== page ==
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(Reuters) — Two U.S. consumer groups announced the formation of a coalition with New York labor unions on Thursday to press antitrust regulators to oppose big insurance mergers that would cut the number of nationwide for-profit health insurers from five to three.
The Coalition to Preserve Patient Choice, made up of the Consumer Federation of America, Consumer Action and others, was formed because of concern about Anthem Inc.'s purchase of Cigna Corp. for $47 billion and Aetna Inc.'s decision to buy Humana Inc. for $37 billion, the group said in a statement.
“The CPPC believes these mergers should be challenged or patient choice will suffer. In fact, studies have shown previous healthinsurance mergers resulted in (price) increases ranging from 7% to nearly 14%,” the group said.
Anthem said in a statement that the coalition's assertions were “misleading,” and that it was “confident that the transaction's consumer benefits will be understood by state and federal regulators.”
Aetna said in a statement that its deal for Humana was “primarily about the Medicare marketplace, where there is robust competition and choice. We are confident that our transaction will receive a fair, thorough and fact-based review from the Department of Justice and the states.”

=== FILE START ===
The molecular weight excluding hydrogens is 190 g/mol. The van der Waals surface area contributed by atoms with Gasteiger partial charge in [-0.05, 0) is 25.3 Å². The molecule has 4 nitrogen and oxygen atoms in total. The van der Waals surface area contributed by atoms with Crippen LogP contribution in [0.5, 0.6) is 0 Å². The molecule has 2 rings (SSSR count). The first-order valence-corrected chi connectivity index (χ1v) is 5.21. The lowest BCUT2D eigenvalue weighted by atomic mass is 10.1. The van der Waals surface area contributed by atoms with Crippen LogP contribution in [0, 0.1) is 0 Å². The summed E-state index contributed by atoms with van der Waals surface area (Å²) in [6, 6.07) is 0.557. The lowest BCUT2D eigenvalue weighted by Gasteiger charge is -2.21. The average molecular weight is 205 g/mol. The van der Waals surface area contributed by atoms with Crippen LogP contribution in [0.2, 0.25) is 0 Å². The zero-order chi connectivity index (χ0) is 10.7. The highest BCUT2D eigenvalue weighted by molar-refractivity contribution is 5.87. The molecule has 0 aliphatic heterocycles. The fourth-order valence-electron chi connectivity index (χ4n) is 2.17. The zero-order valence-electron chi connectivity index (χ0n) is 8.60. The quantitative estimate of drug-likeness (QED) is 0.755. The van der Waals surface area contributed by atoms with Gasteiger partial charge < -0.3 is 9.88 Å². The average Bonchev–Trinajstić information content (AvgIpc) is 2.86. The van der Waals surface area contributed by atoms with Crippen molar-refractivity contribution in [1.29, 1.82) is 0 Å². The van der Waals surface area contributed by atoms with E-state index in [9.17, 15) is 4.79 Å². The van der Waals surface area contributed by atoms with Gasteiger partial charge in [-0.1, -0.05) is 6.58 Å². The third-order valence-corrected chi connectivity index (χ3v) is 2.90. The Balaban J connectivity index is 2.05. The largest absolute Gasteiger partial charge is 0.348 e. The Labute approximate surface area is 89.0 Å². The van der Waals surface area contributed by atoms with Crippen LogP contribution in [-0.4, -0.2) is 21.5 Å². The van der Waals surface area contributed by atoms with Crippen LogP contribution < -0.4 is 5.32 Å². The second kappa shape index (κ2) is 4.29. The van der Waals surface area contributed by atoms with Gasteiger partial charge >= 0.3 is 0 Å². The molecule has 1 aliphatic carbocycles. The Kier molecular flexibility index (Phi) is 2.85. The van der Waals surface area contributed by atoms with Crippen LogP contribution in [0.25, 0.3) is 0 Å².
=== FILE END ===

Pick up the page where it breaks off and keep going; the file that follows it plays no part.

The deals are being reviewed by the U.S. Department of Justice and state insurance regulators, and have been the subject of hearings in Congress. They have also been criticized by Democratic presidential candidate Hillary Clinton, who said last month that she is “very skeptical” the mergers would be good for consumers.
The American Medical Association has asked for the deals to be blocked while the American Hospital Association has also been critical of them.
(Reuters) — The American Psychiatric Association warned U.S. antitrust regulators this month that two proposed health insurance deals could worsen access to mental health care services, adding to public opposition from several prominent doctor groups.